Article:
After much consideration, I purchased a new M-A in Silver. It’s every bit as beautiful as my M4, but has a few tweaks that I really like. I prefer the all-metal cocking lever and never liked the plastic on the M4. I also prefer the M3 style rewind knob which I really enjoy using. I was always worried that I’d scratch the film using the angled high-speed rewind knob of the M4/M6. That’s probably nothing to worry about at all.
Long story short, I’ve shot almost exclusively film since the beginning of this year and absolutely love the M-A. I’ve tried 11 different film types so far and have now bought my own developing kit which I hope to start using this weekend. I’ve experimented with colour but decided this will be my monochrome camera.
The camera is low enough profile that to the untrained eye, it’s not obvious what it is and just looks like an old film camera. It’s got a stunning viewfinder which is bright and has all the frame lines. I particularly like not having to think about electronics at all, or worry too much about weather. I also love the instant response. It can take a picture at the precise moment I’m ready with absolutely no lag or delay (unless I’ve forgotten to cock the shutter of course). Finally it’s so pretty I often sit with it on my desk while I’m working just so I can look at it.
I wish you many happy years with your new M6 Jono, and I hope it brings you as much joy as my M-A does for me. I’m busy writing my own story with it 🙂
What a nice message – I’ve been having lots of fun with my M6 – Also developing some of my own film (all the ones in the article) but I’ve been playing with different ways of scanning (and also found a great development lab – Exposure Film lab – they use very high quality scanners and provide 90mb tiff files. I’ll probably go into print about this later!
all the best
Haha, scanning is apparently an art form all of it’s own. I never realised there was so much to it until I got back into film. The top scanners can pull a ton of detail out of the negs, it’s extraordinary.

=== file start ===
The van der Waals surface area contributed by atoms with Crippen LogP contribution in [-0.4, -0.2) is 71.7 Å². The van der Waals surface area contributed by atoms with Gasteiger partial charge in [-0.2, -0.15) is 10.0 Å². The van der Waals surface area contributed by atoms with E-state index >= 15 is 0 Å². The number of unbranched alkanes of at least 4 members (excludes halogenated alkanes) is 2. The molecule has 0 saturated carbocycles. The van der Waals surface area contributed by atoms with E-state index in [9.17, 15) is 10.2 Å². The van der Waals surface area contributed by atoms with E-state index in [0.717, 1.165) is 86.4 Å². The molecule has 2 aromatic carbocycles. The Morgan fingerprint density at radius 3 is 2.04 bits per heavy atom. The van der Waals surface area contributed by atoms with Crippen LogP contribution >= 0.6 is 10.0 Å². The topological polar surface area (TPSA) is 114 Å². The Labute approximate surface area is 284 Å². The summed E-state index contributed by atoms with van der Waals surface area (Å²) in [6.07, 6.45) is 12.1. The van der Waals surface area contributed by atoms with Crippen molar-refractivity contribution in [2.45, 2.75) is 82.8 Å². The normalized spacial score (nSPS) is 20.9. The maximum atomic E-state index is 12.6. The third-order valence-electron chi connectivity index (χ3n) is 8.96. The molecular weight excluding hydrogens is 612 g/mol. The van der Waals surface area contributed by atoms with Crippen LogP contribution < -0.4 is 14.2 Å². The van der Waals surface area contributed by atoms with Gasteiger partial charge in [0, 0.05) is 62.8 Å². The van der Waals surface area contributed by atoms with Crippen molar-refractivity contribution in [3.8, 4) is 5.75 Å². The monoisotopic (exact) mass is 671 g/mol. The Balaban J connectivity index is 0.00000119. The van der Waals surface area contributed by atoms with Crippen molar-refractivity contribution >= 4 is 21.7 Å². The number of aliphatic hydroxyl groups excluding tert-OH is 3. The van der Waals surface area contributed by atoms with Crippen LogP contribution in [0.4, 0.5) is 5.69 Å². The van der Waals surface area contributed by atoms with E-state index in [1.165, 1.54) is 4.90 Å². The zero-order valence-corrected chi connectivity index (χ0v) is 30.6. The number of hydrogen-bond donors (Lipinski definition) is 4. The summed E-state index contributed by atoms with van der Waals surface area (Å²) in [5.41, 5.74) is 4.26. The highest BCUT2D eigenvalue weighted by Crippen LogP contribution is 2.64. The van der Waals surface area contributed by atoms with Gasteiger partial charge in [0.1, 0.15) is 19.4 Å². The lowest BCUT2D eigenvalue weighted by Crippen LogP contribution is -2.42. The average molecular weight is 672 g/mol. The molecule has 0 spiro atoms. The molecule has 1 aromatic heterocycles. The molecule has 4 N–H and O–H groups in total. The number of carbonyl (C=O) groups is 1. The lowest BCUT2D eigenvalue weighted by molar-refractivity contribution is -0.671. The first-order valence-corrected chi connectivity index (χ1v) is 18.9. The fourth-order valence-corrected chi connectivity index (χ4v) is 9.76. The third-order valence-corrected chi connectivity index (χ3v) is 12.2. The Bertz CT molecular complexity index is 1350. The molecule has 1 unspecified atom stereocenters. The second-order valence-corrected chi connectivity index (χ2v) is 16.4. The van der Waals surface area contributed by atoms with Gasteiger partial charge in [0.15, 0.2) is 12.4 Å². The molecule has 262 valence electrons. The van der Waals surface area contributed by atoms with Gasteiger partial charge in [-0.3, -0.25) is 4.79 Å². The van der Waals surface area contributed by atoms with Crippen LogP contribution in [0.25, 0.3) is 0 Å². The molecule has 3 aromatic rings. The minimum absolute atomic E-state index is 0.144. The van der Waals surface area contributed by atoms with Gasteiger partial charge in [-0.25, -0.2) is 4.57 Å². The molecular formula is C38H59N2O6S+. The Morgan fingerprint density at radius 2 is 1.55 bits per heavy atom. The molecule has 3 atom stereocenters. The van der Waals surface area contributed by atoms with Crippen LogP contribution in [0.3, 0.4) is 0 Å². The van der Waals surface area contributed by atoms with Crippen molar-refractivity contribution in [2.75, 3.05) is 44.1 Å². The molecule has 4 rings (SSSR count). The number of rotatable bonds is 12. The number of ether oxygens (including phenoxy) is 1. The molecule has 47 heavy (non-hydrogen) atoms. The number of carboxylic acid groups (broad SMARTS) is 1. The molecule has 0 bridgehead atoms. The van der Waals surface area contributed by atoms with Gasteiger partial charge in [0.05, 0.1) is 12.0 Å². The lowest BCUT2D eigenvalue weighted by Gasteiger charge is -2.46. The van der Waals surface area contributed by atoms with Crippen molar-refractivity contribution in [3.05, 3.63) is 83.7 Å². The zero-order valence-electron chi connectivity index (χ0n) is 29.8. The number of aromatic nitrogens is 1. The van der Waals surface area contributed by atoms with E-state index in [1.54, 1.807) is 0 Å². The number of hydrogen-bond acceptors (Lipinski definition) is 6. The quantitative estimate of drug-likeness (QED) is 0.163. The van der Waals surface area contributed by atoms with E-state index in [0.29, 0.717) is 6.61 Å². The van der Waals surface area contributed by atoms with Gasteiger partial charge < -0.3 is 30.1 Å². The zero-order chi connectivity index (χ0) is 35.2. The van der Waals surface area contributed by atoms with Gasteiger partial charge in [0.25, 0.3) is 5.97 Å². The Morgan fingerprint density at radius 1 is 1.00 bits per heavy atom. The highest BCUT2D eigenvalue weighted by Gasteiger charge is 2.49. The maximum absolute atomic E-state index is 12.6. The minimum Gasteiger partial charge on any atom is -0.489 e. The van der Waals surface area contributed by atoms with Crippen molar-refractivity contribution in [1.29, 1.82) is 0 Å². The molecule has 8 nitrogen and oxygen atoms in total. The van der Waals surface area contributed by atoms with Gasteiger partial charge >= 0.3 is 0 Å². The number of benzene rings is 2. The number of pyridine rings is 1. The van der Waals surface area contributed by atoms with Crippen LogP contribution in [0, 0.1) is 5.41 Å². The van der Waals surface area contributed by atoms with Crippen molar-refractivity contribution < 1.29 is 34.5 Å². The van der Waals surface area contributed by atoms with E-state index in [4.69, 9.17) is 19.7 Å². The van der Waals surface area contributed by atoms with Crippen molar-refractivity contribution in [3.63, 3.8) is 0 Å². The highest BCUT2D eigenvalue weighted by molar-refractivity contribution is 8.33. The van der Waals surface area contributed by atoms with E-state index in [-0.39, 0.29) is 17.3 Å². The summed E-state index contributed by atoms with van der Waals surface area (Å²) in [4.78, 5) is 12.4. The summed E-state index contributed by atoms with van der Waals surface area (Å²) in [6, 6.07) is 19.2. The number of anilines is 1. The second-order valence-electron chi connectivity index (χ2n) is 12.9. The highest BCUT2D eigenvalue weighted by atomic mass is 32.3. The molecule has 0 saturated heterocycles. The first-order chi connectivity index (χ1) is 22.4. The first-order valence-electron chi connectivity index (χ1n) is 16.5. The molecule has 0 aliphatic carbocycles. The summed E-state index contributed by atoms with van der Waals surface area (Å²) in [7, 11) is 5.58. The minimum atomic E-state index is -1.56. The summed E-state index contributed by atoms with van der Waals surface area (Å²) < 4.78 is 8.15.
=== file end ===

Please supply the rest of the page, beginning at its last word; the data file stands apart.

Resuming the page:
Lovely article and photos as usual, Jono. I have an ‘old’ M6 and along with my 2 M3s (Double and Single Stroke) it is my favourite film M camera. Everything about it feels natural and it just works as it should. I have most of the others M2, M4, M 4-2, M4-P, M5, M7 and CL, but the M6 is the one I mainly reach for if I am going to shoot film with an M. I tried Stefan’s copy of the ‘new’ M6 in Dublin last October and I noted the improvements, but I would not give up the ‘old’ M6 for those improvements. As regards the M5, I have a chrome 3 lug item, but it is not a camera I have ever gelled with. In my hands it seems even bigger than a Nikon F or F2 from the same era. The CL is nice, but it is a delicate thing compared to an M5 or Nikon F/F2. What saved the M line, as we still know it today, was the M4-2, which was somewhat maligned when introduced, but has stood the test of time.
Hi There William
lovely to hear from you. It was Stefan’s M6 which persuaded me to buy one, hopefully I can use mine enough so that it’s brassed a bit by the time it’s passed on (but with the new paint I suspect that’s a tall order!).
Well done, Jono! I love the images you show in the article, inspiring me to shoot film more often. I have an M6J (with the original 50 Elmar that came with it) that I use occasionally and also an M3 + 50mm rigid, which I use more often.